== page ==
A succinct introduction to mathematical logic and set theory, which together form the foundations for the rigorous development of mathematics. Suitable for all introductory mathematics undergraduates, Notes on Logic and Set Theory covers the basic concepts of logic: first-order logic, consistency, and the completeness theorem, before introducing the reader to the fundamentals of axiomatic set theory. Successive chapters examine the recursive functions, the axiom of choice, ordinal and cardinal arithmetic, and the incompleteness theorems. Dr. Johnstone has included numerous exercises (...) designed to illustrate the key elements of the theory and to provide applications of basic logical concepts to other areas of mathematics. (shrink)
Notices Amer. Math. Sac. 51, 2004). Logically, such a "Grothendieck topos" is something like a universe of continuously variable sets. Before long, however, F.W. Lawvere and M. Tierney provided an elementary axiomatization..
Finitary sketches, i.e., sketches with finite-limit and finite-colimit specifications, are proved to be as strong as geometric sketches, i.e., sketches with finite-limit and arbitrary colimit specifications. Categories sketchable by such sketches are fully characterized in the infinitary first-order logic: they are axiomatizable by σ-coherent theories, i.e., basic theories using finite conjunctions, countable disjunctions, and finite quantifications. The latter result is absolute; the equivalence of geometric and finitary sketches requires (in fact, is equivalent to) the non-existence of measurable cardinals.
This article is a sequel to ‘The Liar Syndrome’. It answers in detail the various criticisms of the latter expressed by Roy T. Cook in his article, ‘Curing the Liar Syndrome’, appearing in SATS/Nordic Journal of Philosophy, 3 (2): 126-141 (2002).
Machine generated contents note: -- Preface -- Acknowledgements -- Notes on Contributors -- Introduction; Z.Radman -- The Mystery of the Background qua Background; H.L.Dreyfus -- PART I: ECHOING SEARLE'S AND DREYFUS' VIEWS ON THE BACKGROUND -- Ground-Level Intelligence:Action-Oriented Representation and the Dynamics of the Background; M.Cappuccio& M.Wheeler -- Exposing the Background: Deep and Local; D.D.Hutto -- The Background as Intentional, Conscious, and Nonconceptual; M.Schmitz -- Social Cognition, the Chinese Room, and the Robot Replies; S.Gallagher -- Contesting John's Searle' Social Ontology: (...) Institutions and Background; J.Margolis -- Music and the Background; D.Schmicking -- PART II: EXTENDED VIEWS ON THE BACKGROUND -- Implicit Precision; E.T.Gendlin -- Enkinaesthesia: The Essential Sensuous Background for Co-Agency; S.A.J.Stuart -- Steps Entailed in Foregrounding the Background: Taking the Challenge of Languaging Experience Seriously; M.Sheets-Johnstone -- The Body as Background: Pragmatism and Somasthetics; R.Shusterman -- The Background: A Tool of Potentiality; Z.Radman -- Embodied Technology as Implicit Knowledge of Modern Civilization; K.Mainzer -- Index. (shrink)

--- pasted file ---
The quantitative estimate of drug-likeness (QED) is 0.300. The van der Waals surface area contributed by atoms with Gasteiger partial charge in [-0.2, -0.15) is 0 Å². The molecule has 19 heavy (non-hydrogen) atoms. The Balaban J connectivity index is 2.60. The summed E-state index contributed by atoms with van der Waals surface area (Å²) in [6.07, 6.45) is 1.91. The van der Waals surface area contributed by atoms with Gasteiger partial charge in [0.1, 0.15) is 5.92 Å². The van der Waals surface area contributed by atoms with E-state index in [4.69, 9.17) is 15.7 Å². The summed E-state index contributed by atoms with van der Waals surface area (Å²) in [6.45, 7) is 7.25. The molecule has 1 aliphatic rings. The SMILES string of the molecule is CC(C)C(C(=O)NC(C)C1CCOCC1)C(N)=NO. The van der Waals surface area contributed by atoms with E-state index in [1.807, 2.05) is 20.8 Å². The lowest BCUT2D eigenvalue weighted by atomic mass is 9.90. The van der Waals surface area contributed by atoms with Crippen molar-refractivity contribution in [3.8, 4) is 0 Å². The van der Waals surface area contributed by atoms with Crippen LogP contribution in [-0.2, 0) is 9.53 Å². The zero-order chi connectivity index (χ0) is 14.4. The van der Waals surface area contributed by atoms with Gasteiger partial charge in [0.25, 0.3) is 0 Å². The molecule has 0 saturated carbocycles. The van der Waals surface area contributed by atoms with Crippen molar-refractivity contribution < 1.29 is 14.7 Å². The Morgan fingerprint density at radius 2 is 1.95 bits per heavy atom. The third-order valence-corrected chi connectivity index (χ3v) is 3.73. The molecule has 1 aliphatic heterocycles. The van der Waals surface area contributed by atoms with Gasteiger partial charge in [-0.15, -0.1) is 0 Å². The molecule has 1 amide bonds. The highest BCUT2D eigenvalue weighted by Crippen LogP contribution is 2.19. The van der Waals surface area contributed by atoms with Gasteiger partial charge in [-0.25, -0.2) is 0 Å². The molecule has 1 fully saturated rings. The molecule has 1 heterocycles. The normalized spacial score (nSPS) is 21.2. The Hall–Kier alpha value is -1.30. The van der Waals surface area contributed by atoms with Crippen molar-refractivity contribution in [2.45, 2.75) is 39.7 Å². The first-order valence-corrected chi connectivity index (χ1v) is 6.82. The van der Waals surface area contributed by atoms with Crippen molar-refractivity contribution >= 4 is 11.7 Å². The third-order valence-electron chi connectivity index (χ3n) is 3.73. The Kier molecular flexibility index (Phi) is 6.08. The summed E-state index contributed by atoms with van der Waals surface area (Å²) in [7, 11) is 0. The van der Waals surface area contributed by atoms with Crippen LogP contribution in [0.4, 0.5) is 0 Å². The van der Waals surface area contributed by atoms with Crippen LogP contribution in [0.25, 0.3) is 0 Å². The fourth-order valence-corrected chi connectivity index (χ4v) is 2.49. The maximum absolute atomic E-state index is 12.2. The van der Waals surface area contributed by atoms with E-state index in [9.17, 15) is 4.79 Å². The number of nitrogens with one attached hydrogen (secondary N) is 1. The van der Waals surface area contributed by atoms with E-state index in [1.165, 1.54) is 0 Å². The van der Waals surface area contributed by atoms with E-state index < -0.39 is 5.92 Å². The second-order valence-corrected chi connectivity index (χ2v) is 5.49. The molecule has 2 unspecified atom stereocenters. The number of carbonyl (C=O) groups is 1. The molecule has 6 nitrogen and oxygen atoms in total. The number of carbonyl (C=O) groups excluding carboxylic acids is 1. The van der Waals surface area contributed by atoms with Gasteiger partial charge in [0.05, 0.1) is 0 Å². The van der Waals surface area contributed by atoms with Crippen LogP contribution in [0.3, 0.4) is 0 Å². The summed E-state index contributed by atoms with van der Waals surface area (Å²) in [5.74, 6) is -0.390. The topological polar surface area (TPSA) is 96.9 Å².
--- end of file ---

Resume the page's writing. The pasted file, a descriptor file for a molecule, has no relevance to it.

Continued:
"An American psychologist, Daniel N. Robinson, traces the development of the insanity plea...[He offers] an assured historical survey." Roy Porter, The Times [UK] "Wild Beasts and Idle Humours is truly unique. It synthesizes material that I do not believe has ever been considered in this context, and links up the historical past with contemporaneous values and politics. Robinson effortlessly weaves religious history, literary history, medical history, and political history, and demonstrates how the insanity defense cannot be fully understood without consideration (...) of all these sources." Michael L. Perlin, New York Law School "Daniel N. Robinson has written a graceful history of insanity and the law stretching from Homer to Hinckley. He attempts no final theory as to how the law should cope with the insane; he seeks, rather, to use the shifting notions of when madness exculpates criminal activity to illuminate the core self-perceptions of the cultures developing ever-evolving resolutions of the problem...[T]he grandeur of the theme...commands attention and respect." --Neal Johnston, The Nation . (shrink)